Q: Your surname fits your vocation. Your career seems to be genetically pre-ordained.
DG: Laughs and narrates an anecdote.
Q: You claim to be independent. Can you be when consulting to agri-businesses?
DG: I like to think so because my job is to give advice. I am not selling the product. I am not working for the companies themselves. I advice farmers in the United States on public policy and market access issues. I like working with farmers because I think they have a very good story to tell on the technology.
Q: Which farmers groups do you consult to?
DG: Soybean farmers, corn farmers. Having been a farmer I am not going to do anything to farmers that is not going to work: endanger the soil, the environment. ‘If I use a technology it had better work. I am not going to waste the money’. That is the overall message that the farmers I am advising would deliver. When the technology was first available they were cautious of the technology.
Q:You have done post-graduate research on pressure groups. Could you tell us who is funding the anti-GMO groups and why the activists bring a sharp, personal edge to their arguments against GM crops?
DG: My research was on how NGOs (non-governmental organizations) developed over 20-30 years ago. Greenpeace International has an turnover of about $350 million a year. It is like a corporation. The money mostly comes from collections and private donations. I have no problem with NGOs at all. We need them to represent civil society. But the problem with NGOs is that it does not matter whether it is GMOs or other issue, if the facts and the science say one thing why do you go against it?
Food is something personal. So I can appreciate NGOs challenging food companies to say, ‘how can we trust this?’ If the science supports a thing and you still campaign against it I think it does not help anybody.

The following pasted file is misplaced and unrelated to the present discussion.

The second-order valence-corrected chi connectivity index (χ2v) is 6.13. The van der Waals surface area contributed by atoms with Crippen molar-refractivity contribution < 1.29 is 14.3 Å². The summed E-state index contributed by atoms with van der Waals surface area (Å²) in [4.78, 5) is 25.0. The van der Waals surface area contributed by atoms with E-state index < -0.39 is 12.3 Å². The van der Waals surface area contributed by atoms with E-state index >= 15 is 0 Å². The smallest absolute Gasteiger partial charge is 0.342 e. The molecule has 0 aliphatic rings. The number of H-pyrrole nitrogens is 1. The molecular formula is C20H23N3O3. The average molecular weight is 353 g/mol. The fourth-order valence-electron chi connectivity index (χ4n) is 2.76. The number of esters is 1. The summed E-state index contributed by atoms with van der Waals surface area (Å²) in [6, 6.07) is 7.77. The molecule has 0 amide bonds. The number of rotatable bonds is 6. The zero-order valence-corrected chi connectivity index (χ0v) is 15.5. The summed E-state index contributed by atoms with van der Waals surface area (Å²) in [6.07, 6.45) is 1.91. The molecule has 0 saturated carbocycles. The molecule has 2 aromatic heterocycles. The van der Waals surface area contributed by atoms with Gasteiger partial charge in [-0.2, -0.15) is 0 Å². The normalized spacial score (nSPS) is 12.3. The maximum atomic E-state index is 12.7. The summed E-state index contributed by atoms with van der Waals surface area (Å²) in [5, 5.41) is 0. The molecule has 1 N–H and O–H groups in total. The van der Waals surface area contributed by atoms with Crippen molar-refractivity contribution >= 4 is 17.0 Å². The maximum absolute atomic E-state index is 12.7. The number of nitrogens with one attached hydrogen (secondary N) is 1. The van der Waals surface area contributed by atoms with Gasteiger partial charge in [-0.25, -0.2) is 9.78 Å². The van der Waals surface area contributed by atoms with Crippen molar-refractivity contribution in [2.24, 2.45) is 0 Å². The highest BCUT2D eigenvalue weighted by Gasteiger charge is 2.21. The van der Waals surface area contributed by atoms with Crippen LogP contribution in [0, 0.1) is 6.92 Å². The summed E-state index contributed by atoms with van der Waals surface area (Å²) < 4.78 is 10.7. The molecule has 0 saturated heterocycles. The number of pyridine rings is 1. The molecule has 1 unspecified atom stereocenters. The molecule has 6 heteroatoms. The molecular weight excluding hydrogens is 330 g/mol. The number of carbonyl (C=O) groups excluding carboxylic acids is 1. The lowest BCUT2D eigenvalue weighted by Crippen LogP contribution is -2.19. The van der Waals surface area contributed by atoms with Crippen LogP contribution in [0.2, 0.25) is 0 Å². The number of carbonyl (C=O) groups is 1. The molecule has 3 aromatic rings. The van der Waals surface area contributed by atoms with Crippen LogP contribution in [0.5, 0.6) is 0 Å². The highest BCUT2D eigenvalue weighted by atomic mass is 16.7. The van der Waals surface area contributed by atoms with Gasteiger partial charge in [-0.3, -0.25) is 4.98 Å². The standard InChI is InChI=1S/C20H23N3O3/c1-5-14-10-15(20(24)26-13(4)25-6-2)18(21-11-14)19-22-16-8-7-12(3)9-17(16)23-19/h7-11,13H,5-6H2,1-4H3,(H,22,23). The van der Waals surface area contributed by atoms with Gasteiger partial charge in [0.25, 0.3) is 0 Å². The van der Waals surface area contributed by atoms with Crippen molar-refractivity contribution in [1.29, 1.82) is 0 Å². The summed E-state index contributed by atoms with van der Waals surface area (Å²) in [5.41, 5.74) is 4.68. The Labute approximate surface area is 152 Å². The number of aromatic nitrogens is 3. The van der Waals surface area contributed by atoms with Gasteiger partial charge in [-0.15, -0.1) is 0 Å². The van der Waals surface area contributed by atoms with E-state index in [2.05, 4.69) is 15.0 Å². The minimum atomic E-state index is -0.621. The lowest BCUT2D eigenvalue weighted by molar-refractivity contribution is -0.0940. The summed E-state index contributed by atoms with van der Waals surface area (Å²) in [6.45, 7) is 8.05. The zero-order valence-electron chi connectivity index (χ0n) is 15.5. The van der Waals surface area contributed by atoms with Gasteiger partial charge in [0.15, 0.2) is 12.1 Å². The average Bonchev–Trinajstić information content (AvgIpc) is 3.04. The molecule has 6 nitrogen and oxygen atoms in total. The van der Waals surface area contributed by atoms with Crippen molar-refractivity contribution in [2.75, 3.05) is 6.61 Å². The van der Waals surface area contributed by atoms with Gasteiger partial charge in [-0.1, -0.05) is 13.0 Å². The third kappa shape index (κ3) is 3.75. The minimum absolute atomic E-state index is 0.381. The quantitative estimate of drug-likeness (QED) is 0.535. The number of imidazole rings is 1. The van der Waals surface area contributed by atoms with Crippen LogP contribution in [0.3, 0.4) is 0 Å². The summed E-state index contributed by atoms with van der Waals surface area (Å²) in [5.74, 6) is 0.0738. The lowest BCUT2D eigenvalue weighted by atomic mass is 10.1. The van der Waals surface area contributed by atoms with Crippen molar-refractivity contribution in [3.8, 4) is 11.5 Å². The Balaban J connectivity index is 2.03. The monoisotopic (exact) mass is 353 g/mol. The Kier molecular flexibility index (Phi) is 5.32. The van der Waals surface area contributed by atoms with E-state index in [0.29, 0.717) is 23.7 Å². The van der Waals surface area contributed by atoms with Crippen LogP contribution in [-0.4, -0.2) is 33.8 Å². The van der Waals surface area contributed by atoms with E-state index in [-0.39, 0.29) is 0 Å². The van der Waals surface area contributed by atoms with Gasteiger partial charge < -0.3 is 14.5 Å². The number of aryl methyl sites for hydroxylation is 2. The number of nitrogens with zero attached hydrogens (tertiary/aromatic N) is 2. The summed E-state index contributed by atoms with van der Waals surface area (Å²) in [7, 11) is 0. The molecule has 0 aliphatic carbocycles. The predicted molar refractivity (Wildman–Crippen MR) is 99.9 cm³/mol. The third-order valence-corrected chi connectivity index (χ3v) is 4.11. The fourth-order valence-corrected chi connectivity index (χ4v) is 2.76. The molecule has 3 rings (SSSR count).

Q: Who are these private donors?
DG: Some of them are large foundations in the United States. Some are business who would protect their interests. I know there was a food company in England which provided a reasonable amount of funding, about 50-60 thousand pounds. The chairman of the company, a lower-level supermarket group, was a member of an NGO.
Q: Are pesticide companies involved?
Q: Do people not believe the evidence about safety of GM foods because there is science fatigue? Are people afraid that technology is running ahead of regulation into uncharted areas from which there is no rolling back?
DG: I think that is a really good point. There is a science fatigue and there is a fatigue with all these stories. The GMO story started in 1996-97. In Engliand at that time there was extraordinary concern and fear because there was a range of food scares. There was E.Coli, salmonella in eggs and mad cow disease. So ordinary consumers were asking, ‘what are you doing to our food?’ And just in the middle of the mad cow disease controversy, GM crops were available and no one was able to give the answers. At that time legislation was very undeveloped. The technology was a step ahead of the legislation. From a society point of view it is easy to understand.
Q: Are fundamentalist Christians groups behind the opposition to GM crops because they think science is trying to play God? They are not willing to accept the supremacy of science as is evident from efforts to rationalize Biblical myths through Creationism, Intelligent Design and so on.